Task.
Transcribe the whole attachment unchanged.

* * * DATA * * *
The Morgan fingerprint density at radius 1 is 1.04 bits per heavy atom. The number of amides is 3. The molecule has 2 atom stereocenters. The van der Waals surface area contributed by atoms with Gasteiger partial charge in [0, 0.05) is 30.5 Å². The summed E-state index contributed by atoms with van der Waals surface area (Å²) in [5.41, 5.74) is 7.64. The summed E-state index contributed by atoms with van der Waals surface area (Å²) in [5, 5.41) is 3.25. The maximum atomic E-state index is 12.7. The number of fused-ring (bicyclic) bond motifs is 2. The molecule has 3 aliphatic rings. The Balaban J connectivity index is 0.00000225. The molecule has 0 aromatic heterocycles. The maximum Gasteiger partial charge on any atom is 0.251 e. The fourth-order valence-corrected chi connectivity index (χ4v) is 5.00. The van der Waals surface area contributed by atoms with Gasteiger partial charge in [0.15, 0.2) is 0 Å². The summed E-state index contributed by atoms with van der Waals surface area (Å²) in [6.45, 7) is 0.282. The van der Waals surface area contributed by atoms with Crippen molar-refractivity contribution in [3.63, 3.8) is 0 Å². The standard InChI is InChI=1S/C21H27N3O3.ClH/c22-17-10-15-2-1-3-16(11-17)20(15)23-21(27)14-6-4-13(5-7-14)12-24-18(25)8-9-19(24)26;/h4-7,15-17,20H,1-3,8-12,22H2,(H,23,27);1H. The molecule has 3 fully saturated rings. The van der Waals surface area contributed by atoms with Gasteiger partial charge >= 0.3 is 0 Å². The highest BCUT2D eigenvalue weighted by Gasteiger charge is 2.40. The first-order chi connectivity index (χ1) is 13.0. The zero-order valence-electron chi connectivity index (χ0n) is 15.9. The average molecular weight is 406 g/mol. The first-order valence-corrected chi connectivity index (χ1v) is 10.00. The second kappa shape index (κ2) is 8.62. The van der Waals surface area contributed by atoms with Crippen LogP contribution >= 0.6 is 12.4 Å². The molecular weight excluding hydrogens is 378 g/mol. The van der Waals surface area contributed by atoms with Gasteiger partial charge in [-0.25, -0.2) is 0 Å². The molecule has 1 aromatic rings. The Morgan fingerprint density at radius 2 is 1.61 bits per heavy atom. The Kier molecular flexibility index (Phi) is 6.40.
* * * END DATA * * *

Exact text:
The Morgan fingerprint density at radius 1 is 1.04 bits per heavy atom. The number of amides is 3. The molecule has 2 atom stereocenters. The van der Waals surface area contributed by atoms with Gasteiger partial charge in [0, 0.05) is 30.5 Å². The summed E-state index contributed by atoms with van der Waals surface area (Å²) in [5.41, 5.74) is 7.64. The summed E-state index contributed by atoms with van der Waals surface area (Å²) in [5, 5.41) is 3.25. The maximum atomic E-state index is 12.7. The number of fused-ring (bicyclic) bond motifs is 2. The molecule has 3 aliphatic rings. The Balaban J connectivity index is 0.00000225. The molecule has 0 aromatic heterocycles. The maximum Gasteiger partial charge on any atom is 0.251 e. The fourth-order valence-corrected chi connectivity index (χ4v) is 5.00. The van der Waals surface area contributed by atoms with Gasteiger partial charge in [0.15, 0.2) is 0 Å². The summed E-state index contributed by atoms with van der Waals surface area (Å²) in [6.45, 7) is 0.282. The van der Waals surface area contributed by atoms with Crippen molar-refractivity contribution in [3.63, 3.8) is 0 Å². The standard InChI is InChI=1S/C21H27N3O3.ClH/c22-17-10-15-2-1-3-16(11-17)20(15)23-21(27)14-6-4-13(5-7-14)12-24-18(25)8-9-19(24)26;/h4-7,15-17,20H,1-3,8-12,22H2,(H,23,27);1H. The molecule has 3 fully saturated rings. The van der Waals surface area contributed by atoms with Gasteiger partial charge >= 0.3 is 0 Å². The highest BCUT2D eigenvalue weighted by Gasteiger charge is 2.40. The first-order chi connectivity index (χ1) is 13.0. The zero-order valence-electron chi connectivity index (χ0n) is 15.9. The average molecular weight is 406 g/mol. The first-order valence-corrected chi connectivity index (χ1v) is 10.00. The second kappa shape index (κ2) is 8.62. The van der Waals surface area contributed by atoms with Crippen LogP contribution >= 0.6 is 12.4 Å². The molecular weight excluding hydrogens is 378 g/mol. The van der Waals surface area contributed by atoms with Gasteiger partial charge in [-0.25, -0.2) is 0 Å². The molecule has 1 aromatic rings. The Morgan fingerprint density at radius 2 is 1.61 bits per heavy atom. The Kier molecular flexibility index (Phi) is 6.40.